Our little house has been full of the delicious smell of my vegetable casserole bubbling away in the slow cooker today. I’m seriously not usually this organised but we have been housebound with a spotty toddler and I thought I might as well make good use of the time by cooking dinner and emptying the washing basket (it is good to remind myself that it isn’t bottomless once in a while). Besides, it was cook or watch Thomas the Tank on a loop whilst being dribbled on and frankly – although it certainly isn’t one of my favourite pastimes – in this case, cooking won.
H got home from school and was immediately his usual post-education in-ya-face whirlwind, which was refreshing after a day of quarrantine. One of the first things he said was “What is that horrible smell? I hope that isn’t our dinner as it smells disgusting”. Thanks, son.
Like most six year old boys, he is pretty vegetable phobic so I guess it makes sense that he wouldn’t be too keen on the smell. Luckily for him, the stew was for the grown-ups (and tasted pretty good actually). The kids had sausages and mash to eat, fling onto the floor with a large splat from M’s fork and, in Baby T’s case, wear. Much less disgusting, apparently.
It is that bluntness that only a child can get away with that made me smile. H didn’t mean to be offensive by declaring the smell of my cooking to be disgusting. I don’t think it even occurred to him that I cooked the dinner (well, chopped it up and stuffed it in a slow cooker) and that saying it smelt foul was rude. He just smelt it, disliked it and said it.
Both my six and almost four year olds, like most kids their age, are masters of self expression without a care for consequences. And always at volume. “Look at that funny man, Mummy. His hair looks really silly”. Cue embarrassed shuffling away as fast as I can with a pushchair and three small people in tow (really not fast at all).
Most memorable of these incidents was H spotting a lady with Dwarfism and saying loudly to an entire barber shop full of men “Wow! Look at that little girl! She looks really funny. Ha ha ha! Why is she outside without her Mummy?” There was to be no shuffling away – we were in a long queue – so this was followed by a painful conversation, all overheard by about ten guys and two stylists, in which I tried to explain the concept of growth defects and to a five and two year old, all while breastfeeding a nosy baby who kept popping up for air and leaving me somewhat exposed to all the aforementioned onlookers. That was my last attempt at a trip to the barbers with all three in tow.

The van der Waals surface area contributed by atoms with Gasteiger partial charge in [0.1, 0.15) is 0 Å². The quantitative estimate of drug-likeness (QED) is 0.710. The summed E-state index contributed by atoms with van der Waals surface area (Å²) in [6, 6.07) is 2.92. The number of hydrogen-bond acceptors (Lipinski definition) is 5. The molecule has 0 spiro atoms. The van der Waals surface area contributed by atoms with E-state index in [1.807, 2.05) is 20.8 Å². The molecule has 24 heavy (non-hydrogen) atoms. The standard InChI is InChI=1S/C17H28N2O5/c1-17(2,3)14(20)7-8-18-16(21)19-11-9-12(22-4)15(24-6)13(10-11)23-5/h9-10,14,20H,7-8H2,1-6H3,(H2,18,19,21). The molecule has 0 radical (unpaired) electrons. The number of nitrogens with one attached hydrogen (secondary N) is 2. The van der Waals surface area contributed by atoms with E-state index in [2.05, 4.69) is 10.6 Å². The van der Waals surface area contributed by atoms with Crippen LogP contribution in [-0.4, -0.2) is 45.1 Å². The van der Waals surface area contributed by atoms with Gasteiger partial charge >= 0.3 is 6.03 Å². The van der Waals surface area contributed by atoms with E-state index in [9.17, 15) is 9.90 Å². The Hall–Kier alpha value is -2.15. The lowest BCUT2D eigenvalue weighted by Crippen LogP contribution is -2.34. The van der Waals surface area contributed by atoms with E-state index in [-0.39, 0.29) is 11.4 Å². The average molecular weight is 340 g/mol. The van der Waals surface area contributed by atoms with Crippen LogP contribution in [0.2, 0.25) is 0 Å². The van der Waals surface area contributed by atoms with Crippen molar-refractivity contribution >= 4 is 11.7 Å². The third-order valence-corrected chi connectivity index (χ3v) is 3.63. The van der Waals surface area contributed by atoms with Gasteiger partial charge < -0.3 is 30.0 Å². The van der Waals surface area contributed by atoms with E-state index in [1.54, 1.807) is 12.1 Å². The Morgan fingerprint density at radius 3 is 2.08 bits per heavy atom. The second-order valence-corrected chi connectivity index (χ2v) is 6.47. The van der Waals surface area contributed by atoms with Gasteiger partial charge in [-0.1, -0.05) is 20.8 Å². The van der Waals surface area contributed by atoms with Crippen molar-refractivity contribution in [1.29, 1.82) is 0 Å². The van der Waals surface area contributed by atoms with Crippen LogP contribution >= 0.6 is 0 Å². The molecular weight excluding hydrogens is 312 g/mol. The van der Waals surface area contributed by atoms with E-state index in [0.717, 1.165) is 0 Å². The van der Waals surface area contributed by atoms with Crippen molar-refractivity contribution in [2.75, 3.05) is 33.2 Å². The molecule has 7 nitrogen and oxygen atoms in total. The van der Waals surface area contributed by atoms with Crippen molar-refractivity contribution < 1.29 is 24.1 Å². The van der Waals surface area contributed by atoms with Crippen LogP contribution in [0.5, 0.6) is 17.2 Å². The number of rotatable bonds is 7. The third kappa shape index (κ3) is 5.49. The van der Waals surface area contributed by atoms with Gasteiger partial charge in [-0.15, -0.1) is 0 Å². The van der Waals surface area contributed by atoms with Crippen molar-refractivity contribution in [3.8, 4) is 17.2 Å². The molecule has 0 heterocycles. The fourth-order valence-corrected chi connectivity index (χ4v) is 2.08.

H is on the verge of learning some social niceties now and understands that saying some things can be hurtful, even if not meant. It won’t be long before he is as conditioned and restrained in his speech as the rest of us.
Because we lose that ability to say what we think and to ask honest questions so young. This, obviously, is a good thing in many situations. Think of the offence and upset we’d cause otherwise. It would be unkind to tell the man in the post office that he has a huge nose or explain to the delivery man that he smells of old socks. But sometimes I would like to be able to be small again, say what I bloody well want to people for a day and get away with it.
Imagine being able to ask the question you really want to ask or say what you really think when having a heart to heart or a huge row with a loved one. Oh, the liberation! It would be so refreshing to screw the consequences and say exactly what I wanted.
One other thing I love about the honesty of kids is that when one of them says “I loved dinner” (extremely rare in this house, but it does happen) or “I like your dress”, you know they really, utterly mean it. It isn’t said to make you feel better or flatter you; they’ve not learnt how to do that yet. There are no processes in place between thought and speech: it is just a totally honest reaction. There is a lot to be said for that, in this world of insincerity and platitudes.
See it, say it. A rare thing indeed in adult life and one to be cherished in my offspring while it lasts, even if it does mean putting up with a few negative comments about my cooking.